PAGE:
Catalytic Converter Replacement Helps Your Car and the World Around You
Catalytic converter replacement or repair can be costly but, as is the case with so many integral car components, timely attention to any issues with your catalytic converter can actually save you money. While you’ve probably heard of the catalytic converter before, you may not realize why it is so integral to not only your car but the environment around you. The catalytic converter is a vital piece of your car’s exhaust system, regulating the harmful emissions and air pollution that your car produces. Using specific chemicals, this cylindrical component actually transforms these emissions into gases that are less harmful to the world around us. In many states, a fully functioning catalytic converter is essential to passing smog and emissions testing linked to vehicle registration. So, other than failing one of these tests, how can we tell if we’re experiencing any catalytic converter problems?
The Link to Performance
While a catalytic converter may seem like more of a courtesy to the world around you, one of the first signs of the need for a catalytic converter replacement is a notable drop on your car’s performance. There are a few different ways this can manifest but you may notice your engine stalling out, your car may occasionally stutter while driving, or you may feel little to no response when pushing down on the accelerator. This is most often due to emissions getting stuck at the front of the catalytic converter, producing a pocket of gas that chokes your engine. If you’re noticing a marked decrease in fuel economy, your catalytic converter may have been compromised through either a clog or a crack.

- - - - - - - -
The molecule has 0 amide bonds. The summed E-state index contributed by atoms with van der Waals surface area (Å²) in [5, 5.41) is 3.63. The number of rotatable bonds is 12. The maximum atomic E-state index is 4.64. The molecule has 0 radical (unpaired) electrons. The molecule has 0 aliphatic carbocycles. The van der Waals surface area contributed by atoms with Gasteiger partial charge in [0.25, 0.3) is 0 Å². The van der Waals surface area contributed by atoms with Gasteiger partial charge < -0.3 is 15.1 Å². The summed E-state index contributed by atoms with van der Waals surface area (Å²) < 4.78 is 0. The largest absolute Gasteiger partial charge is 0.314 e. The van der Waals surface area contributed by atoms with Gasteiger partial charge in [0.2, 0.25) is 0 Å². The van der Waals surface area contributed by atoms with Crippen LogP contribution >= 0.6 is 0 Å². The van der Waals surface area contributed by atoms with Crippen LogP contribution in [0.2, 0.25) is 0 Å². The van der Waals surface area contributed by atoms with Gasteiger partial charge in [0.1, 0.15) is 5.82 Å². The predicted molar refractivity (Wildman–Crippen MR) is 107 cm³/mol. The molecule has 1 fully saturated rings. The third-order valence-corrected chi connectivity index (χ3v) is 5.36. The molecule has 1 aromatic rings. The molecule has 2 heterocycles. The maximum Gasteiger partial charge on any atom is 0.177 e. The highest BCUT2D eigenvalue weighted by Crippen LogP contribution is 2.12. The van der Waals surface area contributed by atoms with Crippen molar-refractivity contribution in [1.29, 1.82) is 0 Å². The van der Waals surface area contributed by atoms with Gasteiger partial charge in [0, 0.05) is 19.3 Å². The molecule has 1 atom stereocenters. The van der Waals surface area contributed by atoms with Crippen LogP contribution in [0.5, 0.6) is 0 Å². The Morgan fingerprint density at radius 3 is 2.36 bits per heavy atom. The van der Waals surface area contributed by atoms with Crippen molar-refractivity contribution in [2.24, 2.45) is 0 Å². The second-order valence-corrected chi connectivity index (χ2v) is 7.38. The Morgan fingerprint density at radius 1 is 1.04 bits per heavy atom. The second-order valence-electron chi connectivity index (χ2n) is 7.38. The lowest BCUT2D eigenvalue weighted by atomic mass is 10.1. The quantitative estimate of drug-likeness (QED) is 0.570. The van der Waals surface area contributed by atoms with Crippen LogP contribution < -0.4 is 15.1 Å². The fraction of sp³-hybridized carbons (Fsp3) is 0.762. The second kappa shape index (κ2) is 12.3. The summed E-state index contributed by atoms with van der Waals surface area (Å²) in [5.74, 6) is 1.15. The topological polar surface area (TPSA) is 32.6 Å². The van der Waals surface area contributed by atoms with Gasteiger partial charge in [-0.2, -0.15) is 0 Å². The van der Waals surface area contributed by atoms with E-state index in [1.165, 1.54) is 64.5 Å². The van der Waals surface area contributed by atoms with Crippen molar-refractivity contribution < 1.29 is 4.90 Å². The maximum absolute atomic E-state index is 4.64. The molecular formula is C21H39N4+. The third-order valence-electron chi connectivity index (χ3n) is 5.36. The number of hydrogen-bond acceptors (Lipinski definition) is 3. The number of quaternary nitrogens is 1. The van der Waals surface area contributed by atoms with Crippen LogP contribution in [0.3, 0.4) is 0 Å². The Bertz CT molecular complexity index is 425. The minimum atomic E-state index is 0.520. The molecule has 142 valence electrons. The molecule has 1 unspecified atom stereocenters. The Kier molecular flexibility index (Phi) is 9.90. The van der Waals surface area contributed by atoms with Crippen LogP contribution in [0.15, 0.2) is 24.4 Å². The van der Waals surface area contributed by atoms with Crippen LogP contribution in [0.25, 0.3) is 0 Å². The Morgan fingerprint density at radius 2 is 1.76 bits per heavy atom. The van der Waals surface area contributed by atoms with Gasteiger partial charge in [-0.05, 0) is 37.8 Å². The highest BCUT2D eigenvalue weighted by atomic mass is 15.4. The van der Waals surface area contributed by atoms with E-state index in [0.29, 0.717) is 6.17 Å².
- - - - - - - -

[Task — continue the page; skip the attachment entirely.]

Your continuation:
Contamination from Oil and Antifreeze
Sometimes, simple contamination can be at the root of problems resulting in a catalytic converter replacement. Often, this contamination is specifically from antifreeze or oil. Since this results in increased hazardous emissions from your exhaust system, contamination is often a direct reason why car’s fail state regulated emissions testing. In most cases, situations of contamination require full catalytic converter replacement as opposed to simple repair. It is in your best interest to replace the part immediately as sustained use in this condition can lead to a full exhaust system failure.
Other Signals of Catalytic Converter Replacement
There are insistent, yet less obvious methods of detecting issues with your catalytic converter. Often, a failing catalytic converter will trigger your car’s “Check Engine” light, though this indicator can point to various issues. If your “Check Engine” light illuminates and you don’t have your own code reader, it’s always a good idea to have a trained professional read the code immediately. If you notice your “Check Engine” light in conjunction with any of the issues above, it’s a strong indicator that catalytic converter replacement is in your future. Since 1996, every car has been manufactured to trigger the “Check Engine” light if issues with the catalytic converter are detected. Another non-committal symptom is a pronounced rattling noise; the sound of a damaged catalytic converter.
The cost of catalytic converter replacement can often exceed the $1000 mark due to the cost of parts more than actual labor costs. To meet state compliance, it’s often best to leave any catalytic converter repair or replacement to a trusted professional mechanic. While the catalytic converter may seem like an altruistic auto component at first, it’s vital to the personal performance of your vehicle. However, when you get the replacement bill, it may help to think that the money is not only going to the good of your car but the good of the world around you.